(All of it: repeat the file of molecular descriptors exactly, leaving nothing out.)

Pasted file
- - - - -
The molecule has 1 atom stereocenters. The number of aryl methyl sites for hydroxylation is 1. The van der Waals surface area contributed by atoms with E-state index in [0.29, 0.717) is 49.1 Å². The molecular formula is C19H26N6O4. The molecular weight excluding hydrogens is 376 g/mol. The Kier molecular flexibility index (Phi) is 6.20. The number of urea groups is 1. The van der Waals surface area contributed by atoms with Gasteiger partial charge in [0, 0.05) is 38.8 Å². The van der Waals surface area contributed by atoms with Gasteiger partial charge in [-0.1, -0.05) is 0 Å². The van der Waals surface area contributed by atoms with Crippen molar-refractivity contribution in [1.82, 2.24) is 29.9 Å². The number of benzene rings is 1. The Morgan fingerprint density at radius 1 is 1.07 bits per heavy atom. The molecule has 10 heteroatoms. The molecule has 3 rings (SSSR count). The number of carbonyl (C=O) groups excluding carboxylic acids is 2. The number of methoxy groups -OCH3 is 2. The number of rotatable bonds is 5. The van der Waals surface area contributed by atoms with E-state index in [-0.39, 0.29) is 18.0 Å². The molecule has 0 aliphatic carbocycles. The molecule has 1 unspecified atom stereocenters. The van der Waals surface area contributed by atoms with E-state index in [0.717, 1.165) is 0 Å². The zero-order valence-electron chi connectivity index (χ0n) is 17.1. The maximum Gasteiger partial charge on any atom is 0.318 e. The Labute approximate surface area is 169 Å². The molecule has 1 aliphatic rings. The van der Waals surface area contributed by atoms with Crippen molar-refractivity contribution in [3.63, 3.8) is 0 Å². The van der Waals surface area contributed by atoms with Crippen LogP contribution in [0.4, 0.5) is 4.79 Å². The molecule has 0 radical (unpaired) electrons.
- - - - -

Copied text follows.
The molecule has 1 atom stereocenters. The number of aryl methyl sites for hydroxylation is 1. The van der Waals surface area contributed by atoms with E-state index in [0.29, 0.717) is 49.1 Å². The molecular formula is C19H26N6O4. The molecular weight excluding hydrogens is 376 g/mol. The Kier molecular flexibility index (Phi) is 6.20. The number of urea groups is 1. The van der Waals surface area contributed by atoms with Gasteiger partial charge in [0, 0.05) is 38.8 Å². The van der Waals surface area contributed by atoms with Gasteiger partial charge in [-0.1, -0.05) is 0 Å². The van der Waals surface area contributed by atoms with Crippen molar-refractivity contribution in [1.82, 2.24) is 29.9 Å². The number of benzene rings is 1. The Morgan fingerprint density at radius 1 is 1.07 bits per heavy atom. The molecule has 10 heteroatoms. The molecule has 3 rings (SSSR count). The number of carbonyl (C=O) groups excluding carboxylic acids is 2. The number of methoxy groups -OCH3 is 2. The number of rotatable bonds is 5. The van der Waals surface area contributed by atoms with E-state index in [-0.39, 0.29) is 18.0 Å². The molecule has 0 aliphatic carbocycles. The molecule has 1 unspecified atom stereocenters. The van der Waals surface area contributed by atoms with E-state index in [0.717, 1.165) is 0 Å². The zero-order valence-electron chi connectivity index (χ0n) is 17.1. The maximum Gasteiger partial charge on any atom is 0.318 e. The Labute approximate surface area is 169 Å². The molecule has 1 aliphatic rings. The van der Waals surface area contributed by atoms with Crippen molar-refractivity contribution in [3.63, 3.8) is 0 Å². The van der Waals surface area contributed by atoms with Crippen LogP contribution in [0.4, 0.5) is 4.79 Å². The molecule has 0 radical (unpaired) electrons.